Cryptocurrency miners using powerful computers are creating new challenges for electric cooperatives as they move into co-op territories and demand huge amounts of electricity.

Miners typically compete to quickly solve math problems using multiple high-speed computers and servers to earn Bitcoin or some of the other thousands of types of cryptocurrency, which can be converted into dollars.

“The mining is very energy-intensive and some areas with lower power prices are seeing dramatic increases in requests for power,” Allison Hamilton, director of markets and rates in NRECA’s Business and Technology Strategies department, wrote in an advisory for co-ops.

“In many cases, these operations are discovered after the fact, when the utility sees changes in meter reads, or worse when the intense power draws cause accidents or fires. Some of these operations have grown from a few computers in a garage to large configurations of specialized ‘rigs.’”

While there are big risks, there also are potential benefits for co-ops, which may be able to grow their loads at off-peak periods since miners can work at all hours, Hamilton said.

“Getting prices and terms right will be the key to meeting the challenges and possibly benefiting from the new mining loads,” she said.

Gwen Kautz, CEO and general manager of Dawson Public Power District in Lexington, Nebraska, has been proactive in developing policies for crypto mining operations if they come.

One of her biggest concerns is the mobility of crypto miners, who often operate out of trailers and can move easily. Her other major worry is the risk that the miners could drive up the cost of the wholesale power that Dawson buys and then leave, saddling Dawson with a bigger bill for up to a year afterward. The loss for Dawson could be in the millions, she said.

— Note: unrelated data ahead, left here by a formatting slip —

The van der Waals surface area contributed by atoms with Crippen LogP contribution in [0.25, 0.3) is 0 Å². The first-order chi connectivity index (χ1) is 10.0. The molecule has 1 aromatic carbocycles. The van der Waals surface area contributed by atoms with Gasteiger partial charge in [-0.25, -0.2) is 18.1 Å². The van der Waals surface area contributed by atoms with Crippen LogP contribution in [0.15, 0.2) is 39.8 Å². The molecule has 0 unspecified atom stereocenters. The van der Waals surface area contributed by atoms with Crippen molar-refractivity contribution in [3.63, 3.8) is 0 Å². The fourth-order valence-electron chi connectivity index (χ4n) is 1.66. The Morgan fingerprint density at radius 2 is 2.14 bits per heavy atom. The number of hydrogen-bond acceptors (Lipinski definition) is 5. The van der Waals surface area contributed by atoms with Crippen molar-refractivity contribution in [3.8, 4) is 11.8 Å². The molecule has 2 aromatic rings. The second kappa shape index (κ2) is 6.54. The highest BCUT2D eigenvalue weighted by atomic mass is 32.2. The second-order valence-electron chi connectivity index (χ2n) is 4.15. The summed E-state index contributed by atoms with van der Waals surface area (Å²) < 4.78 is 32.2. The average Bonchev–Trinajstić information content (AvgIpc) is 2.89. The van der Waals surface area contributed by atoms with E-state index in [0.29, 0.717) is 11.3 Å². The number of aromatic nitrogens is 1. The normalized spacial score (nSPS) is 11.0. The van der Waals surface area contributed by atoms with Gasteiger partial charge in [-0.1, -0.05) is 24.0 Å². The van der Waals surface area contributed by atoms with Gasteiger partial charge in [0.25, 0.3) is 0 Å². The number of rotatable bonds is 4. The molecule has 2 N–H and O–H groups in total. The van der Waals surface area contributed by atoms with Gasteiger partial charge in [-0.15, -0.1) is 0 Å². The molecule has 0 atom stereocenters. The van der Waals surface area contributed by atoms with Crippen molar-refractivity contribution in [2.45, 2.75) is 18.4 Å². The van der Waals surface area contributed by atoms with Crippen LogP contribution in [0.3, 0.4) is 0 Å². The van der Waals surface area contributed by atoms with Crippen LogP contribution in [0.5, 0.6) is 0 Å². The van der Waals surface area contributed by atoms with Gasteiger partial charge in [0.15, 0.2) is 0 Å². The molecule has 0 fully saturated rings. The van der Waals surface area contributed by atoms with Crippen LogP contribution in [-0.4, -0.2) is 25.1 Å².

“It’s more or less a given that these loads need to pay upfront construction/connection costs for precisely these two reasons,” Kautz said.

In Oregon, Roger Kline, general manager and CEO of Northern Wasco County People’s Utility District in The Dalles, has had experience since about 2015 with both fly-by-night and serious crypto mining customers.

“We have three substantial operations using about 4 megawatts worth of power and a pretty regular revolving door of what I call tire kickers—people who just want to know how much power they can get, how fast and how cheap,” Kline said.

“We tell them: ‘We can likely meet your industrial needs. Just recognize that we’re not going to subsidize your personal business venture.’”

Kline said the PUD requires crypto miners to pay for all line extensions upfront and put down deposits on their monthly bills. Those requirements have discouraged miners looking to make a quick buck and leave.

The miners that are currently operating have proven to be good customers, he said.

“It’s been a valuable opportunity to grow our load and to learn about the industry,” Kline said. “The key is to be clear and transparent upfront with them and get your process ready now. If you’re ready, it can be a mutually beneficial relationship.”